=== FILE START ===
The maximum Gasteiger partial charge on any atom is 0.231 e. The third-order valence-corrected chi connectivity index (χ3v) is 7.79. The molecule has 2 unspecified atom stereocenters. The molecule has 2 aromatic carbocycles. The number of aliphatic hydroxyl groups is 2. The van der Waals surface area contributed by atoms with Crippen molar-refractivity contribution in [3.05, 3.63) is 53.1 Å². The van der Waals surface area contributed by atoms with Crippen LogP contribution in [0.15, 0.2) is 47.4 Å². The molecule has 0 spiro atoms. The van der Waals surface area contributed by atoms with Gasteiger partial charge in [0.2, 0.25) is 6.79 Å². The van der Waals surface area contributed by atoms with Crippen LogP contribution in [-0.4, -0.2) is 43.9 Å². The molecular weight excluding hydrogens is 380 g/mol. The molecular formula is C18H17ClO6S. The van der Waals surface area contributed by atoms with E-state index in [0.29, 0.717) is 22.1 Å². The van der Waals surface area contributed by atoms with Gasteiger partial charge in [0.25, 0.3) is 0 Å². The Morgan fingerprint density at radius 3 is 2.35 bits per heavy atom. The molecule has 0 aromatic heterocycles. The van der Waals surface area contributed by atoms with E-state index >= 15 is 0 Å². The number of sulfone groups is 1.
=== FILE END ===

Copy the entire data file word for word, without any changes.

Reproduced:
The maximum Gasteiger partial charge on any atom is 0.231 e. The third-order valence-corrected chi connectivity index (χ3v) is 7.79. The molecule has 2 unspecified atom stereocenters. The molecule has 2 aromatic carbocycles. The number of aliphatic hydroxyl groups is 2. The van der Waals surface area contributed by atoms with Crippen molar-refractivity contribution in [3.05, 3.63) is 53.1 Å². The van der Waals surface area contributed by atoms with Crippen LogP contribution in [0.15, 0.2) is 47.4 Å². The molecule has 0 spiro atoms. The van der Waals surface area contributed by atoms with Gasteiger partial charge in [0.2, 0.25) is 6.79 Å². The van der Waals surface area contributed by atoms with Crippen LogP contribution in [-0.4, -0.2) is 43.9 Å². The molecular weight excluding hydrogens is 380 g/mol. The molecular formula is C18H17ClO6S. The van der Waals surface area contributed by atoms with E-state index in [0.29, 0.717) is 22.1 Å². The van der Waals surface area contributed by atoms with Gasteiger partial charge in [0.25, 0.3) is 0 Å². The Morgan fingerprint density at radius 3 is 2.35 bits per heavy atom. The molecule has 0 aromatic heterocycles. The van der Waals surface area contributed by atoms with E-state index >= 15 is 0 Å². The number of sulfone groups is 1.